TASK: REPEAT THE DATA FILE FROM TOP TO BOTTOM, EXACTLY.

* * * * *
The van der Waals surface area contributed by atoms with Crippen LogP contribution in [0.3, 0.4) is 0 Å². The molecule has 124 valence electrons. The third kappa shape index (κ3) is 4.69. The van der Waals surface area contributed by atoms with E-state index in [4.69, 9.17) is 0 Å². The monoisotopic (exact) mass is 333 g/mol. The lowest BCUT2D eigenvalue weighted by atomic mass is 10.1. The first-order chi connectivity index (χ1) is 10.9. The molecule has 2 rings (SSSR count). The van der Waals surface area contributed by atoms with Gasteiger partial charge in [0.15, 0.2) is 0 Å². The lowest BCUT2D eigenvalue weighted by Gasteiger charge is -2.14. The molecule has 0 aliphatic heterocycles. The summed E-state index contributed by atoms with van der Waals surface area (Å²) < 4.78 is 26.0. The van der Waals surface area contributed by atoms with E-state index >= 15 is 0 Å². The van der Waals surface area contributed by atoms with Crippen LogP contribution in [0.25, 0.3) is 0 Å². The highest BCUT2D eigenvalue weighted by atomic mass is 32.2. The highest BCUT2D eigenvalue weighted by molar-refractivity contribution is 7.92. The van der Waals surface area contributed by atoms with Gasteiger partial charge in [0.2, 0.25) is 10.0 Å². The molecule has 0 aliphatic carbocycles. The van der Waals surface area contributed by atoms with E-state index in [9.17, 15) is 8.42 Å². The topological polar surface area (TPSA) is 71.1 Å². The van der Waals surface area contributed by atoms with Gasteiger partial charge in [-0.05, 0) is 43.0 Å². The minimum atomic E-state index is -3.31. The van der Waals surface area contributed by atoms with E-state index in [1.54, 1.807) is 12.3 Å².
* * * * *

The van der Waals surface area contributed by atoms with Crippen LogP contribution in [0.3, 0.4) is 0 Å². The molecule has 124 valence electrons. The third kappa shape index (κ3) is 4.69. The van der Waals surface area contributed by atoms with E-state index in [4.69, 9.17) is 0 Å². The monoisotopic (exact) mass is 333 g/mol. The lowest BCUT2D eigenvalue weighted by atomic mass is 10.1. The first-order chi connectivity index (χ1) is 10.9. The molecule has 2 rings (SSSR count). The van der Waals surface area contributed by atoms with Gasteiger partial charge in [0.15, 0.2) is 0 Å². The lowest BCUT2D eigenvalue weighted by Gasteiger charge is -2.14. The molecule has 0 aliphatic heterocycles. The summed E-state index contributed by atoms with van der Waals surface area (Å²) < 4.78 is 26.0. The van der Waals surface area contributed by atoms with E-state index >= 15 is 0 Å². The van der Waals surface area contributed by atoms with Crippen LogP contribution in [0.25, 0.3) is 0 Å². The highest BCUT2D eigenvalue weighted by atomic mass is 32.2. The highest BCUT2D eigenvalue weighted by molar-refractivity contribution is 7.92. The van der Waals surface area contributed by atoms with Gasteiger partial charge in [0.2, 0.25) is 10.0 Å². The molecule has 0 aliphatic carbocycles. The van der Waals surface area contributed by atoms with E-state index in [9.17, 15) is 8.42 Å². The topological polar surface area (TPSA) is 71.1 Å². The van der Waals surface area contributed by atoms with Gasteiger partial charge in [-0.05, 0) is 43.0 Å². The minimum atomic E-state index is -3.31. The van der Waals surface area contributed by atoms with E-state index in [1.54, 1.807) is 12.3 Å².